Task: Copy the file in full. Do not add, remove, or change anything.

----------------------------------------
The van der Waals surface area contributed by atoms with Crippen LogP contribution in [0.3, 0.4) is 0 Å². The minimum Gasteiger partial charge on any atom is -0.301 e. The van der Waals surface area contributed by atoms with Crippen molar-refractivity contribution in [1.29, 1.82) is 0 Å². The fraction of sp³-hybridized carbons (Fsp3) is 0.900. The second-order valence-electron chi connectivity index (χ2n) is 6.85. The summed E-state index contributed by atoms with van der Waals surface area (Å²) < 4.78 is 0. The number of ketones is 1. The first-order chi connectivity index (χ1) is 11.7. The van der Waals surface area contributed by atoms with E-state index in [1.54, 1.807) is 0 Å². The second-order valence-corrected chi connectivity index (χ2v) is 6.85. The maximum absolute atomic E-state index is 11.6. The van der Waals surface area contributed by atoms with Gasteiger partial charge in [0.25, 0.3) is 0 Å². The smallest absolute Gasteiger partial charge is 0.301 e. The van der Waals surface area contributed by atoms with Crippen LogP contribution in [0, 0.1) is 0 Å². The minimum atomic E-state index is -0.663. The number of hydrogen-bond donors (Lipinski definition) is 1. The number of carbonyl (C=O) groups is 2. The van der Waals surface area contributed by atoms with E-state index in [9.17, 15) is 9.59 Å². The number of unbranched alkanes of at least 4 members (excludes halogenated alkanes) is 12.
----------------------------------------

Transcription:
The van der Waals surface area contributed by atoms with Crippen LogP contribution in [0.3, 0.4) is 0 Å². The minimum Gasteiger partial charge on any atom is -0.301 e. The van der Waals surface area contributed by atoms with Crippen molar-refractivity contribution in [1.29, 1.82) is 0 Å². The fraction of sp³-hybridized carbons (Fsp3) is 0.900. The second-order valence-electron chi connectivity index (χ2n) is 6.85. The summed E-state index contributed by atoms with van der Waals surface area (Å²) < 4.78 is 0. The number of ketones is 1. The first-order chi connectivity index (χ1) is 11.7. The van der Waals surface area contributed by atoms with E-state index in [1.54, 1.807) is 0 Å². The second-order valence-corrected chi connectivity index (χ2v) is 6.85. The maximum absolute atomic E-state index is 11.6. The van der Waals surface area contributed by atoms with Gasteiger partial charge in [0.25, 0.3) is 0 Å². The smallest absolute Gasteiger partial charge is 0.301 e. The van der Waals surface area contributed by atoms with Crippen LogP contribution in [0, 0.1) is 0 Å². The minimum atomic E-state index is -0.663. The number of hydrogen-bond donors (Lipinski definition) is 1. The number of carbonyl (C=O) groups is 2. The van der Waals surface area contributed by atoms with E-state index in [9.17, 15) is 9.59 Å². The number of unbranched alkanes of at least 4 members (excludes halogenated alkanes) is 12.